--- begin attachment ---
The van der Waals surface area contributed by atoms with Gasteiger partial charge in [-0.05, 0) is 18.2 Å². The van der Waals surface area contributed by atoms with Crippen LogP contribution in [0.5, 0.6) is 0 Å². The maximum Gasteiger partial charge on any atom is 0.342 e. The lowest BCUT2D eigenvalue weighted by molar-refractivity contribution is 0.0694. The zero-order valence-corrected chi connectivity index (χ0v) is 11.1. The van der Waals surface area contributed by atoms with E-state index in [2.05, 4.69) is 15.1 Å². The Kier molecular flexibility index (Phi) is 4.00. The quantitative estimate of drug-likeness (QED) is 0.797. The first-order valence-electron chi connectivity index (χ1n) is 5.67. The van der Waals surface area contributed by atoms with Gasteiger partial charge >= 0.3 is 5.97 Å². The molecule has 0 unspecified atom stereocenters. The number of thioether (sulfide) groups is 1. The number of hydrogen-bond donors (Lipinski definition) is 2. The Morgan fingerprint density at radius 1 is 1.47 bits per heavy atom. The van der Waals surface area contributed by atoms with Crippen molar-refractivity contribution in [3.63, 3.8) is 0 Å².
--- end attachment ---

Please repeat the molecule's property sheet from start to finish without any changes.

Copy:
The van der Waals surface area contributed by atoms with Gasteiger partial charge in [-0.05, 0) is 18.2 Å². The van der Waals surface area contributed by atoms with Crippen LogP contribution in [0.5, 0.6) is 0 Å². The maximum Gasteiger partial charge on any atom is 0.342 e. The lowest BCUT2D eigenvalue weighted by molar-refractivity contribution is 0.0694. The zero-order valence-corrected chi connectivity index (χ0v) is 11.1. The van der Waals surface area contributed by atoms with E-state index in [2.05, 4.69) is 15.1 Å². The Kier molecular flexibility index (Phi) is 4.00. The quantitative estimate of drug-likeness (QED) is 0.797. The first-order valence-electron chi connectivity index (χ1n) is 5.67. The van der Waals surface area contributed by atoms with Gasteiger partial charge >= 0.3 is 5.97 Å². The molecule has 0 unspecified atom stereocenters. The number of thioether (sulfide) groups is 1. The number of hydrogen-bond donors (Lipinski definition) is 2. The Morgan fingerprint density at radius 1 is 1.47 bits per heavy atom. The van der Waals surface area contributed by atoms with Crippen molar-refractivity contribution in [3.63, 3.8) is 0 Å².